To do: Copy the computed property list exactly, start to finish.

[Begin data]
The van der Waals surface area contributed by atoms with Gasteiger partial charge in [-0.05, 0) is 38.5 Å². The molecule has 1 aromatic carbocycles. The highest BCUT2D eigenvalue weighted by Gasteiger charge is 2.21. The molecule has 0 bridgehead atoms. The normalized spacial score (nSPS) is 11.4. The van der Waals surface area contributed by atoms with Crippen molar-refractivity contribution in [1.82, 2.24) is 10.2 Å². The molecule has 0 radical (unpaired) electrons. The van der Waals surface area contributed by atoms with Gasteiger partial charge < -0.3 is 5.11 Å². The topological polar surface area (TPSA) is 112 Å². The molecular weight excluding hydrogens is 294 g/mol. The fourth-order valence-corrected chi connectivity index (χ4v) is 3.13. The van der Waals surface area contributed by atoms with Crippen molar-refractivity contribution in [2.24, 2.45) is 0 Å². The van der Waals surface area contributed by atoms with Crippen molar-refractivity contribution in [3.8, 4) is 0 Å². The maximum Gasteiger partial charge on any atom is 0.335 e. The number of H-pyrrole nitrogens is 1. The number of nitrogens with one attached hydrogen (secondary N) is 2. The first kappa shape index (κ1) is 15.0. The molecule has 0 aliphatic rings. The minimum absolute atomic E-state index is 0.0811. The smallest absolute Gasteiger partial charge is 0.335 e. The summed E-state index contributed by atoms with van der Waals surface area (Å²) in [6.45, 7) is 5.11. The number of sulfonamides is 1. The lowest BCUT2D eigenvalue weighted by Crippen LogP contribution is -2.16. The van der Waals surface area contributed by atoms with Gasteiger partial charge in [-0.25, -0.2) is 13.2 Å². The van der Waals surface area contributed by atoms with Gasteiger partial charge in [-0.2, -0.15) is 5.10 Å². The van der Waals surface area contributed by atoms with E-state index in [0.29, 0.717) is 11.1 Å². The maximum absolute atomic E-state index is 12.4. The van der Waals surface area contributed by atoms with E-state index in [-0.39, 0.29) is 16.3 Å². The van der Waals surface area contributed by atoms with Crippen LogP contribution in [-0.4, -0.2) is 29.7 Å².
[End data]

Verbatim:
The van der Waals surface area contributed by atoms with Gasteiger partial charge in [-0.05, 0) is 38.5 Å². The molecule has 1 aromatic carbocycles. The highest BCUT2D eigenvalue weighted by Gasteiger charge is 2.21. The molecule has 0 bridgehead atoms. The normalized spacial score (nSPS) is 11.4. The van der Waals surface area contributed by atoms with Crippen molar-refractivity contribution in [1.82, 2.24) is 10.2 Å². The molecule has 0 radical (unpaired) electrons. The van der Waals surface area contributed by atoms with Gasteiger partial charge < -0.3 is 5.11 Å². The topological polar surface area (TPSA) is 112 Å². The molecular weight excluding hydrogens is 294 g/mol. The fourth-order valence-corrected chi connectivity index (χ4v) is 3.13. The van der Waals surface area contributed by atoms with Crippen molar-refractivity contribution in [2.24, 2.45) is 0 Å². The van der Waals surface area contributed by atoms with Crippen molar-refractivity contribution in [3.8, 4) is 0 Å². The maximum Gasteiger partial charge on any atom is 0.335 e. The number of H-pyrrole nitrogens is 1. The number of nitrogens with one attached hydrogen (secondary N) is 2. The first kappa shape index (κ1) is 15.0. The molecule has 0 aliphatic rings. The minimum absolute atomic E-state index is 0.0811. The smallest absolute Gasteiger partial charge is 0.335 e. The summed E-state index contributed by atoms with van der Waals surface area (Å²) in [6.45, 7) is 5.11. The number of sulfonamides is 1. The lowest BCUT2D eigenvalue weighted by Crippen LogP contribution is -2.16. The van der Waals surface area contributed by atoms with Gasteiger partial charge in [-0.25, -0.2) is 13.2 Å². The van der Waals surface area contributed by atoms with Gasteiger partial charge in [-0.2, -0.15) is 5.10 Å². The van der Waals surface area contributed by atoms with E-state index in [0.29, 0.717) is 11.1 Å². The maximum absolute atomic E-state index is 12.4. The van der Waals surface area contributed by atoms with E-state index in [-0.39, 0.29) is 16.3 Å². The van der Waals surface area contributed by atoms with Crippen LogP contribution in [-0.4, -0.2) is 29.7 Å².